* – 67 percent oppose increasing public land available for oil and gas development by reducing conservation efforts on behalf of potentially endangered wildlife, like the sage-grouse.
* – 64 percent oppose rolling back environmental regulations on oil and gas development.

The net effect of its recent policies leaves the Trump administration with a 27 percent approval rating on handling public lands issues with Mountain West swing state voters, according to the poll.

Backlash against recent administration actions has taken a toll on the public’s opinion of U.S. Interior Secretary Ryan Zinke, whose approval rating is upside down in all five of the Western states polled, including his home state of Montana.

“In 2016 we saw the rise of public lands and the outdoors as a wedge issue in several competitive races in the Mountain West,” said Jennifer Rokala, executive director of the Center for Western Priorities. “Now, with a peaking voter backlash against efforts to drill and mine recklessly on public lands or shrink popular national monuments, we expect to see outdoor issues playing an even more decisive role in this year’s elections.”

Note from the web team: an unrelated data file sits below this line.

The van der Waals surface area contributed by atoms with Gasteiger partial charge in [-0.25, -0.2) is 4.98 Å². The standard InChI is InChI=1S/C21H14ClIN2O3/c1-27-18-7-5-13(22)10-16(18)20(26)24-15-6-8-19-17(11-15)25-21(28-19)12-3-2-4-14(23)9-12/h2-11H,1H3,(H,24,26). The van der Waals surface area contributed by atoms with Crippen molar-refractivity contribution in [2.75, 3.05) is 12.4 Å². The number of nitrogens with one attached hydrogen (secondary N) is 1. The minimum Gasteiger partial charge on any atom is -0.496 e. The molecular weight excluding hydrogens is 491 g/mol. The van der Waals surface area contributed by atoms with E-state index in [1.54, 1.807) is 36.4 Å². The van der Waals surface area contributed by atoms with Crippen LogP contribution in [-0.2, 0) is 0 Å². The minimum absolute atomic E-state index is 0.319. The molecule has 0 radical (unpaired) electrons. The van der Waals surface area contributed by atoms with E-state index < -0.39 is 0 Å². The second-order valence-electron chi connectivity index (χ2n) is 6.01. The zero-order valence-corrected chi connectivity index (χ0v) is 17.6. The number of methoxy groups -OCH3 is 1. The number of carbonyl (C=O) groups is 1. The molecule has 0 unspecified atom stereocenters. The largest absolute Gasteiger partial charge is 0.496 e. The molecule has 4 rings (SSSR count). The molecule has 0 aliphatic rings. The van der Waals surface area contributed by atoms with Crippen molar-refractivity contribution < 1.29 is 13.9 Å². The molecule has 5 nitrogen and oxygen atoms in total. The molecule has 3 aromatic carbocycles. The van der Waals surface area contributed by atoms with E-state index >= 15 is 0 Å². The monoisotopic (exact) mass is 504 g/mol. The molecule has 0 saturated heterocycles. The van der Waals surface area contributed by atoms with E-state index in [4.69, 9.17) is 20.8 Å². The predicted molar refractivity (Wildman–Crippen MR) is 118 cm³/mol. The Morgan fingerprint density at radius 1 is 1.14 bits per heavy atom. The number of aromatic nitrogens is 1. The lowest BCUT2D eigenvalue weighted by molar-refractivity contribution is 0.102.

Outdoor Recreation, Renewable Energy Favored over Mining, Drilling

The poll found Mountain West voters place a heightened importance on supporting the outdoor recreation economy.
* – 81 percent of voters think outdoor recreation will be important to the future of their state’s economy.
* – 80 percent believe the presence of public lands and the local outdoor recreation lifestyle are important to attracting good jobs and innovative companies to the state.

When it comes to energy development, 84 percent of voters – including a majority of Republicans, Democrats, and Independents – favor investments in the development of renewable energy sources like wind, solar, and geothermal.
55 percent oppose increasing oil and gas development on public lands.

Where energy development does occur on public lands, voters want to see common sense safety protections.